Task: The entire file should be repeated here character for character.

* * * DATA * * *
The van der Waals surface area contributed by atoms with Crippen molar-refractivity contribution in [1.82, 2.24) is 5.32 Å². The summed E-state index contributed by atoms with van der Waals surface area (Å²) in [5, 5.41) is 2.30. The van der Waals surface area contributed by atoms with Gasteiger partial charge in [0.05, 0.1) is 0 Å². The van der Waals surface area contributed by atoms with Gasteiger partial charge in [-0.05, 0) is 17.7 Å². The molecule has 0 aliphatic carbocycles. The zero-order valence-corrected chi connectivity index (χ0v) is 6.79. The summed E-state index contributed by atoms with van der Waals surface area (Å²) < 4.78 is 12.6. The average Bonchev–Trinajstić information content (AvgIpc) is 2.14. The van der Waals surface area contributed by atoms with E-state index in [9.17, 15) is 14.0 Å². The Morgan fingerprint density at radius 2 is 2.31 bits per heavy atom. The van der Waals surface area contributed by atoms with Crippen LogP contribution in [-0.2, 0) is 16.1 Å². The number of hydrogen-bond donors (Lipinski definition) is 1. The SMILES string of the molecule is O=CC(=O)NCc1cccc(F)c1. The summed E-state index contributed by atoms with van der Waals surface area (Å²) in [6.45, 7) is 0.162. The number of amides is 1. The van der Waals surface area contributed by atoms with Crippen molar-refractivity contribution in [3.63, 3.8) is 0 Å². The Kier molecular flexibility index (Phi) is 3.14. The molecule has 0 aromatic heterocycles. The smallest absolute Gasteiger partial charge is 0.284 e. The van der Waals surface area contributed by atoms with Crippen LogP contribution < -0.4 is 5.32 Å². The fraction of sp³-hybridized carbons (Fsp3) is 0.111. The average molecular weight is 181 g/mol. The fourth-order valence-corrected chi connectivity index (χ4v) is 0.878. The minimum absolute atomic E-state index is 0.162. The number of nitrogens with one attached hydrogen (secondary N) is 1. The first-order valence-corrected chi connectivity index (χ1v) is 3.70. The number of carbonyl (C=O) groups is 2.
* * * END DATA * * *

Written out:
The van der Waals surface area contributed by atoms with Crippen molar-refractivity contribution in [1.82, 2.24) is 5.32 Å². The summed E-state index contributed by atoms with van der Waals surface area (Å²) in [5, 5.41) is 2.30. The van der Waals surface area contributed by atoms with Gasteiger partial charge in [0.05, 0.1) is 0 Å². The van der Waals surface area contributed by atoms with Gasteiger partial charge in [-0.05, 0) is 17.7 Å². The molecule has 0 aliphatic carbocycles. The zero-order valence-corrected chi connectivity index (χ0v) is 6.79. The summed E-state index contributed by atoms with van der Waals surface area (Å²) < 4.78 is 12.6. The average Bonchev–Trinajstić information content (AvgIpc) is 2.14. The van der Waals surface area contributed by atoms with E-state index in [9.17, 15) is 14.0 Å². The Morgan fingerprint density at radius 2 is 2.31 bits per heavy atom. The van der Waals surface area contributed by atoms with Crippen LogP contribution in [-0.2, 0) is 16.1 Å². The number of hydrogen-bond donors (Lipinski definition) is 1. The SMILES string of the molecule is O=CC(=O)NCc1cccc(F)c1. The summed E-state index contributed by atoms with van der Waals surface area (Å²) in [6.45, 7) is 0.162. The number of amides is 1. The van der Waals surface area contributed by atoms with Crippen molar-refractivity contribution in [3.63, 3.8) is 0 Å². The Kier molecular flexibility index (Phi) is 3.14. The molecule has 0 aromatic heterocycles. The smallest absolute Gasteiger partial charge is 0.284 e. The van der Waals surface area contributed by atoms with Crippen LogP contribution < -0.4 is 5.32 Å². The fraction of sp³-hybridized carbons (Fsp3) is 0.111. The average molecular weight is 181 g/mol. The fourth-order valence-corrected chi connectivity index (χ4v) is 0.878. The minimum absolute atomic E-state index is 0.162. The number of nitrogens with one attached hydrogen (secondary N) is 1. The first-order valence-corrected chi connectivity index (χ1v) is 3.70. The number of carbonyl (C=O) groups is 2.